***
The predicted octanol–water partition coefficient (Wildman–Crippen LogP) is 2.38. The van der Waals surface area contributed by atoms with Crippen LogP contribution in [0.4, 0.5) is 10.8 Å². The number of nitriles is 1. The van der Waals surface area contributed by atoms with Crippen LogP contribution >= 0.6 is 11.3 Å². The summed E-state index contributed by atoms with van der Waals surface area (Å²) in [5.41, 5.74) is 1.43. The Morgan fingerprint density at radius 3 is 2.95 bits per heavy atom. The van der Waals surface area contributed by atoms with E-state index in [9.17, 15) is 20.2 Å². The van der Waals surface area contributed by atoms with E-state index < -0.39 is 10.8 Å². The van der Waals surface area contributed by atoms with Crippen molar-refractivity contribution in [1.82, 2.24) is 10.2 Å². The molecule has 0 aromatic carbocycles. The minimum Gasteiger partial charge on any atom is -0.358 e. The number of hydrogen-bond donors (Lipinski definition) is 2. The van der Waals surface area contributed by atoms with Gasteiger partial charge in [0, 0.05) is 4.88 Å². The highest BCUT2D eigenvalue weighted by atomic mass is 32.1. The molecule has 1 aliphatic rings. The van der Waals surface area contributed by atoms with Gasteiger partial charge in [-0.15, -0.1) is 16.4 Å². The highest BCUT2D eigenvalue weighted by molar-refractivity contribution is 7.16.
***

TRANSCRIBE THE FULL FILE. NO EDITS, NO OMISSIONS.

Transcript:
The predicted octanol–water partition coefficient (Wildman–Crippen LogP) is 2.38. The van der Waals surface area contributed by atoms with Crippen LogP contribution in [0.4, 0.5) is 10.8 Å². The number of nitriles is 1. The van der Waals surface area contributed by atoms with Crippen LogP contribution >= 0.6 is 11.3 Å². The summed E-state index contributed by atoms with van der Waals surface area (Å²) in [5.41, 5.74) is 1.43. The Morgan fingerprint density at radius 3 is 2.95 bits per heavy atom. The van der Waals surface area contributed by atoms with E-state index in [9.17, 15) is 20.2 Å². The van der Waals surface area contributed by atoms with E-state index < -0.39 is 10.8 Å². The van der Waals surface area contributed by atoms with Crippen molar-refractivity contribution in [1.82, 2.24) is 10.2 Å². The molecule has 0 aromatic carbocycles. The minimum Gasteiger partial charge on any atom is -0.358 e. The number of hydrogen-bond donors (Lipinski definition) is 2. The van der Waals surface area contributed by atoms with Gasteiger partial charge in [0, 0.05) is 4.88 Å². The highest BCUT2D eigenvalue weighted by atomic mass is 32.1. The molecule has 1 aliphatic rings. The van der Waals surface area contributed by atoms with Gasteiger partial charge in [-0.15, -0.1) is 16.4 Å². The highest BCUT2D eigenvalue weighted by molar-refractivity contribution is 7.16.